In this issue of Res Ipsa Online, we pull back the curtain on the practice of entertainment law and hear stories from California Western alumni representing some of the industry’s biggest players. Plus, Dean Schaumann talks more about the opportunities and challenges facing legal education, and an update on the football career of Brian Banks, featured in last issue’s cover story.
The Practice of Entertainment Law
When Star Wars creator George Lucas was negotiating his production contract with Fox in 1975, he knew the value of a good entertainment lawyer. With visionary determination, his legal counsel contracted for ownership of licensing and merchandising rights, in lieu of a director’s salary. As a result, Lucas became one of the American film industry's most financially successful filmmakers. Entertainment and sports attorneys are closely linked to actors, artists, and sports figures, as well as the production and distribution of creative works. While the notion of representing celebrities and their employers seems glamorous, the practice of entertainment law is not.
Alumni Profile: Ronald Bienstock '81
It would be difficult to find a happier California Western alumnus than Ron Bienstock. For more than 25 years he’s been able to pursue his twin passions - law and music. In his day job at Bienstock & Michael, he's one of the industry's most respected entertainment law and IP attorneys. In his spare time, he's a talented bass player whose rock group, "The Suits," has appeared on various television shows including "Late Night with Conan O'Brien."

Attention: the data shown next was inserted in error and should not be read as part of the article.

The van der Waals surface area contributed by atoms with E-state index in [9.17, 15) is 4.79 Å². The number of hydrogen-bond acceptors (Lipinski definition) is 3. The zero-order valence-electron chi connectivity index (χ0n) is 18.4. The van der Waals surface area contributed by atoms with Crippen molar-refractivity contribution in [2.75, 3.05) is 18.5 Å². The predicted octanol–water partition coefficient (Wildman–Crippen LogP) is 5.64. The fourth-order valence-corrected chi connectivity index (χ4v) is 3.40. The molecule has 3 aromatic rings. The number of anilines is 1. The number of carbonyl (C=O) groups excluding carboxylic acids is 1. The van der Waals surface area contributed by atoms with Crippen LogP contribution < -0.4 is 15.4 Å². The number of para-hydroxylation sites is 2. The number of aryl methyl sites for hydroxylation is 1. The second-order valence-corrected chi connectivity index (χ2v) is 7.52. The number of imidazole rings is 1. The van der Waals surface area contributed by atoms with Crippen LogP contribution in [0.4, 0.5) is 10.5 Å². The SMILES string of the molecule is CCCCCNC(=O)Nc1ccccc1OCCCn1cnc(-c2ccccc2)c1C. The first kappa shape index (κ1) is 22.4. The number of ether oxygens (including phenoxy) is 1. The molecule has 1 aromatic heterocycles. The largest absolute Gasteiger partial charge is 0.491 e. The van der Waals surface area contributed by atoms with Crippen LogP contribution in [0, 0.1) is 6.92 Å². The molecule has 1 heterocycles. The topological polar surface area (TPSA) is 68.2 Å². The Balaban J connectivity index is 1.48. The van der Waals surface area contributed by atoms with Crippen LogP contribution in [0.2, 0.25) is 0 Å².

DEAN NIELS SCHAUMANN:
The Future of Legal Education
Despite a host of challenges facing legal education and the practice of law, opportunities exist today for transforming the legal landscape. If carried out across the country, they would help create a future in which law firms can hire ready-to-work graduates, and meet the growing unmet needs for legal services in the community. Given the current negative environment, this is an optimistic and ambitious vision, but it emanates from someone on the front lines who has the desire and energy to see it realized: Dean Niels B. Schaumann, who is approaching his first anniversary at the helm of California Western School of Law. Schaumann is fully aware of the problems and is quick to acknowledge that critical structural problems in legal education must be addressed.
Faculty Scholarship: Internet Drug Pushers Targeting Teens
It's a scary online world out there. While you think your kids are safely updating their Facebook pages or Tweeting their friends, they may, in fact, be buying Oxycodone or birth control pills without a prescription. Unfortunately, we've found in our research that the online pharmacy world is just a new, dark street corner - but the new thug and drug dealer is now easily available to anyone with an internet connection. Although it is illegal to sell pharmaceuticals online without a prescription, not only are "no prescription necessary" on-line drug pushers still flooding the internet, they are targeting our teens through social media.
Faculty Publications: Recent Work from Our Community of Scholars
Members of the California Western faculty contribute to a broader understanding of the law through their teaching and scholarship.
- Associate Dean William J. Aceves with Gershon Shafir and Everard Meade
- Professor James M. Cooper with Christine Hunefeldt
- Professor Arthur W. Campbell
- Professor Barbara J. Cox with Mary Barnard Ray
- Professor Jacquelyn H. Slotkin with Samantha Slotkin-Goodman
Brian Maienschein: From California Western to the State Capitol